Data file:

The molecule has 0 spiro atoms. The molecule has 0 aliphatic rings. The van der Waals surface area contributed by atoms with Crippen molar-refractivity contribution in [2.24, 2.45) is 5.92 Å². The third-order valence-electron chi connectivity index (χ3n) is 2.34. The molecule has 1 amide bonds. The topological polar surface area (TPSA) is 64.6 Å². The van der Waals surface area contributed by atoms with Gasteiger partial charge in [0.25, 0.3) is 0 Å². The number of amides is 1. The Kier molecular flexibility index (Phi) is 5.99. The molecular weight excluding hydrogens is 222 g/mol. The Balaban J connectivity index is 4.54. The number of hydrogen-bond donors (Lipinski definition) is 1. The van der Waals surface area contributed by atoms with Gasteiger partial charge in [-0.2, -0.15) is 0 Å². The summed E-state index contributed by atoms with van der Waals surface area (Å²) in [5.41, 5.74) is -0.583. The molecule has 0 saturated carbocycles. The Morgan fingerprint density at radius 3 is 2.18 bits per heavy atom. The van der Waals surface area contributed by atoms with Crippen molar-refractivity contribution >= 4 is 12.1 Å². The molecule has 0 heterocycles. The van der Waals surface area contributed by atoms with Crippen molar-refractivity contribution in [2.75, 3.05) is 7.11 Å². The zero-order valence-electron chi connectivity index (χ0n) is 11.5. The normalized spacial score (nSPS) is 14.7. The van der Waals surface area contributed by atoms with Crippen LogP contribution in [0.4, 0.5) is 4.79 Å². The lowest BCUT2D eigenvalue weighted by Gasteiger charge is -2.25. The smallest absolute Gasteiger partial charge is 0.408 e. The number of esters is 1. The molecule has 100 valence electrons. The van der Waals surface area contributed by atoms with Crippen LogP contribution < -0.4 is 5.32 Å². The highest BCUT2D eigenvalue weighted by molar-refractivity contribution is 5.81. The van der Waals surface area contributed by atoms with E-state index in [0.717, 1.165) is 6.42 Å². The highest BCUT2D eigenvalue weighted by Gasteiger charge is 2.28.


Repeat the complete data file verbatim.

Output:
The molecule has 0 spiro atoms. The molecule has 0 aliphatic rings. The van der Waals surface area contributed by atoms with Crippen molar-refractivity contribution in [2.24, 2.45) is 5.92 Å². The third-order valence-electron chi connectivity index (χ3n) is 2.34. The molecule has 1 amide bonds. The topological polar surface area (TPSA) is 64.6 Å². The van der Waals surface area contributed by atoms with Gasteiger partial charge in [0.25, 0.3) is 0 Å². The number of amides is 1. The Kier molecular flexibility index (Phi) is 5.99. The molecular weight excluding hydrogens is 222 g/mol. The Balaban J connectivity index is 4.54. The number of hydrogen-bond donors (Lipinski definition) is 1. The van der Waals surface area contributed by atoms with Gasteiger partial charge in [-0.2, -0.15) is 0 Å². The summed E-state index contributed by atoms with van der Waals surface area (Å²) in [5.41, 5.74) is -0.583. The molecule has 0 saturated carbocycles. The Morgan fingerprint density at radius 3 is 2.18 bits per heavy atom. The van der Waals surface area contributed by atoms with Crippen molar-refractivity contribution >= 4 is 12.1 Å². The molecule has 0 heterocycles. The van der Waals surface area contributed by atoms with Crippen molar-refractivity contribution in [2.75, 3.05) is 7.11 Å². The zero-order valence-electron chi connectivity index (χ0n) is 11.5. The normalized spacial score (nSPS) is 14.7. The van der Waals surface area contributed by atoms with Crippen LogP contribution in [0.4, 0.5) is 4.79 Å². The lowest BCUT2D eigenvalue weighted by Gasteiger charge is -2.25. The smallest absolute Gasteiger partial charge is 0.408 e. The number of esters is 1. The molecule has 100 valence electrons. The van der Waals surface area contributed by atoms with Crippen LogP contribution < -0.4 is 5.32 Å². The highest BCUT2D eigenvalue weighted by molar-refractivity contribution is 5.81. The van der Waals surface area contributed by atoms with E-state index in [0.717, 1.165) is 6.42 Å². The highest BCUT2D eigenvalue weighted by Gasteiger charge is 2.28.